1154.4 Human Formation
Human Formation aims for the fuller development of one’s humanity so that the deacon’s humanity can be a bridge for communicating Jesus. Of special importance is the capacity to relate to others which is fundamental for a person called to be in service for the community. The whole being is involved in formation including the body, mind, and heart: psychological competence, communication skills, maintaining one’s physical wellbeing, nurturing healthy relationships, and openness to the arts, sciences, and politics of human life. Integrating all of this and more is essential to becoming a complete and holy person.
Awareness of Self – It is paramount that one has a sense of self and how one is perceived. When individuals are able to see and appreciate their impact in various situations, they can learn from that knowledge. Each deacon will have a periodic review of his ministry as set forth by the Division of Clergy Personnel which will facilitate the process for the deacon.
Awareness of Physical Health – Each deacon should have an annual physical to assure that his health is maintained. Neglect of physical health compromises ministry. Deacons as public persons representing the Church should keep themselves fit since the body is a ‘temple to the Lord.’ When one’s lifestyle is not in moderation, it is difficult to call others to such a balance of life.
Awareness of Life – A deacon must keep himself apprised of the many dimensions of life that affect the people he serves. Life is full of many factors well beyond our control but having knowledge of them allows the deacon to minister more effectively. Some of these are: anthropology (gender differences); sociology (demographics of the area); cultural awareness and competency; fine arts (expressions of human experience); and sciences (shape whole communities).
Awareness of the Other –
A deacon’s attendance at events to which deacons are invited should be a priority. Those events include but are not limited to convocations, deacon days of enrichment, attendance at deacon funerals, ordinations, Chrism Mass, etc.
The Deacon Convocation and the Deacon Day of Enrichment are essential components of a deacon’s human formation. (4.2.2)
The deacon, by nature of the Sacrament of Orders, is a visible sign of Christ’s Presence. He should be attentive and present to the community even beyond the times the community is gathered for liturgy. These events could include funeral rituals, youth events, social events, fund raising, etc.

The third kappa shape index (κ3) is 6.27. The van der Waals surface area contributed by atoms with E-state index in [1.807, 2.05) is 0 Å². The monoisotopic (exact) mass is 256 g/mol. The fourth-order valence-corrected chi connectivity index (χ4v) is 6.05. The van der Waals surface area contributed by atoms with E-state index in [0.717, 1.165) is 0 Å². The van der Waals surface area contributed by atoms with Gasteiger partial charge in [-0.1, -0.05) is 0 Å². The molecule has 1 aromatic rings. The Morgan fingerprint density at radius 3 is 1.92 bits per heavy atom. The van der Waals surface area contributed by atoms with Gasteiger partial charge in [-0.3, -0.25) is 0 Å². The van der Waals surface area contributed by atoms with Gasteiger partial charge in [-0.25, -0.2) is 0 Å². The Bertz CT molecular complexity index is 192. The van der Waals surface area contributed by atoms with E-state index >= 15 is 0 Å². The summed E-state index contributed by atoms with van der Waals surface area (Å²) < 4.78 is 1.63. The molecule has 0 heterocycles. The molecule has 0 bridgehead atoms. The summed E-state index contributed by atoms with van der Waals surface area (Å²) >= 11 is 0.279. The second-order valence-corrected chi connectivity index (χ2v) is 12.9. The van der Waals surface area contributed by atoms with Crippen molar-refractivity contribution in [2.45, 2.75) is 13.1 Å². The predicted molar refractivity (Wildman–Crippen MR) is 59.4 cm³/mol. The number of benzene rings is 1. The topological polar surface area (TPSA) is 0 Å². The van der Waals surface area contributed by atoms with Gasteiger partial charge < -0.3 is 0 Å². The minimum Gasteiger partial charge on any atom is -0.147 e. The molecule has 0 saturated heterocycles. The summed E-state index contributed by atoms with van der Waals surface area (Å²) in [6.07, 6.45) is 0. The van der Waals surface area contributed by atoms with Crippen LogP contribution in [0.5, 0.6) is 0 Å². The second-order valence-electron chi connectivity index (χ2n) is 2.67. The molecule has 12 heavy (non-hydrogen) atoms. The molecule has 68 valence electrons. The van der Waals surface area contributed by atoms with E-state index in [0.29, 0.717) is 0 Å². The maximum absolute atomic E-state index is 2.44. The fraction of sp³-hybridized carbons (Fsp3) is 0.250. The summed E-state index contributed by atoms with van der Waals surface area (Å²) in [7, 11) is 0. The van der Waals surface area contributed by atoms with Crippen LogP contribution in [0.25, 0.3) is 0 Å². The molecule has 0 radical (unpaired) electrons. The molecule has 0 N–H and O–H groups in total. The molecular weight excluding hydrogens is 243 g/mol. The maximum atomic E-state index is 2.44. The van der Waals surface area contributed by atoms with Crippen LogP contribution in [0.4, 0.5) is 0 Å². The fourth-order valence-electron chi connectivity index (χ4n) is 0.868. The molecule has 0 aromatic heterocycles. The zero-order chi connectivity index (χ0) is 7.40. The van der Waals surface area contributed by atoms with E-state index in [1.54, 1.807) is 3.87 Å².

By virtue of their ordination, deacons and priests share in the sacrament of Holy Orders. Therefore, deacons should take advantage of the times the presbyterate of the Archdiocese is gathered with them: such as ordinations, Chrism Mass, educational opportunities, area clergy meetings, etc.
Deacons should take advantage of opportunities to exercise diaconal leadership and presence beyond the ministry site. The deacon is a leaven within society whether at work or in the local community. The deacon may want to serve as a chaplain with the police or fire department. He may want to be on boards of local social outreach endeavors. Canon 278 §3
1154.5 Intellectual Formation
Theology has often been described as ‘faith seeking understanding.’ The knowledge gained through study and the practical wisdom that comes from experience combine to enhance a deacon’s effectiveness in ministry.
- Study – Deacons must make themselves available to the many offerings of the Office or local institutions of learning as well as internet learning.
- Theological Updating – Deacons must keep themselves well-read beyond their initial formation to know what are today’s questions regarding medical moral issues, ecumenism, social justice teachings, etc. Deacons should avail themselves of the many periodicals, journals, and publications that pertain to their ministry.
1154.6 Pastoral Formation
Pastoral formation entails the development of skills and competencies that enable deacons to serve their people well. It is the practical side of theology.
Deacons must always seek to be aware of the new and continuing challenges of the people they serve. They should continue to enhance their pastoral skills by gathering new insights on how to minister and by allowing themselves to be evaluated so that they can continue to be formed.
Those skills include but are not limited to:
- presiding at liturgy;
- proclaiming the word;
- pastoral counseling;
- cultural awareness and competency;
- learning foreign language skills;
- conflict resolution; and
- parish management.
Each active deacon should schedule 10 hours of the expected 20 hours per year in a program or event that furthers his competency in one or more of the above areas of pastoral ministry.
(Committee review 12-11-2020; Board review 05-04-2021; Chancellor review 06-20 2021; Ad experimentum approval 11-19-2021)